The Confederate battle flag is gone from the South Carolina State House.
The white-bordered, square banner bearing the St. Andrews cross was lowered for the last time Friday in front of the Confederate Soldier Monument by an honor guard of seven S.C. Highway Patrol officers.
They folded and rolled up the four-foot flag. Troopers walked to the north steps and handed the flag handed to Allen Roberson, director of the Confederate Relic Room and Military Museum, where the banner will eventually go on display.
The flag was driven to the museum by police escort a mile west on Gervais Street from the State House.
The seven-minute ceremony that drew thousands of onlookers who filled sidewalks and lawns on the north side of the State House and spilled into Gervais Street.
Some in the crowd chanted shortly before the event, “Take it down.” Cheers rose when the troopers started to make their way to the flagpole along the lawn that separates the north stairs and the solider monument.
South Carolina Gov. Nikki Haley watched the historic ceremony from the Capitol steps with former Govs. David Beasley and Jim Hodges.
They saw ended an era when the flag came down at 10:09 a.m.
The Confederate battle flag had flown at the Capitol for more the five decades after being raised to honor the 100-year anniversary of the Civil War, which started at Fort Sumter in Charleston.
The flag remained atop the State House dome under the United States and South Carolina flags as the South wrestled against federal civil rights measures.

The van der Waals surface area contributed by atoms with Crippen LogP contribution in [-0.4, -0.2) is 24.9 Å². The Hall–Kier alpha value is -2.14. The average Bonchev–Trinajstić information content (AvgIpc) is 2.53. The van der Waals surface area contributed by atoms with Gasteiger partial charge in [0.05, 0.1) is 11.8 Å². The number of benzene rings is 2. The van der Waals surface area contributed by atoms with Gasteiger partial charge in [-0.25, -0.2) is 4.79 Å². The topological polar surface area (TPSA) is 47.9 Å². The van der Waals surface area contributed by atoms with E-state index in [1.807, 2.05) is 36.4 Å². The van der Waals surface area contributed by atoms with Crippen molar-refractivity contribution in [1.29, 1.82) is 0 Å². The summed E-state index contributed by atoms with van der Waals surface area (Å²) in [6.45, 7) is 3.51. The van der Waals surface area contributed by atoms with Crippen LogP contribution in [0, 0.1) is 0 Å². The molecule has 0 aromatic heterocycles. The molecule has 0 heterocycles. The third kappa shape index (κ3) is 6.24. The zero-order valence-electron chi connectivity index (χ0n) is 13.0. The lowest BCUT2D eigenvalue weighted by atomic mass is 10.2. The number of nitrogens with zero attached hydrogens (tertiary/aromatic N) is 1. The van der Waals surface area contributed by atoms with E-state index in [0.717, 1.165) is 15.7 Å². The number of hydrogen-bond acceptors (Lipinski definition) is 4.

Some South Carolina state lawmakers and activists spent years trying to remove the flag from South Carolina’s most prominent building.
They won a compromise in 2000 when the Confederate flag was taken off the dome and a battle banner was raised at the solider monument along Gervais Street.
The flag was removed for good after the shooting deaths of nine African-American churchgoers at Charleston’s Emanuel AME Church last month.
The tragedy that shocked the nation prompted Haley to call for the flag’s banishment.
State lawmakers joined her. They voted this week to banish the banner despite objections from some legislators who argued the flag and other symbols of the Confederacy did not represent that hate demonstrated by the accused shooter.
The influence of the Charleston tragedy was evident during the Confederate flag ceremony Friday.
Haley and the former governors were joined by Charleston Mayor Joe Riley and Rev. Norvel Goff — who has taken over at Emanuel after its pastor, state Sen. Clementa Pinckney, perished in the shootings on June 17.
The same state Highway Patrol color guard that took down the flag escorted Pinckney’s casket to lay at rest inside the State House last month.
State Rep. Gary Clary, a retired Circuit Court judge from Pickens and freshman Republican lawmaker who was among the first legislators to call for the flag to come down in the wake of the shooting, brought his 13-year-old grandson Conner Pederson to witness the momentous day.
“It was just incredible to be able to witness history because that’s something that’s going to last a lifetime,” Pederson said.
Clary said that now South Carolina can focus on important issues such as roads, education, mental health and economic development.
“This allows us to move forward into the 21st century,” he said.
Later Friday, State House crews will remove the last visible remains of the flag. The 30-foot flagpole and decorative black iron fence will be taken down at 2 p.m.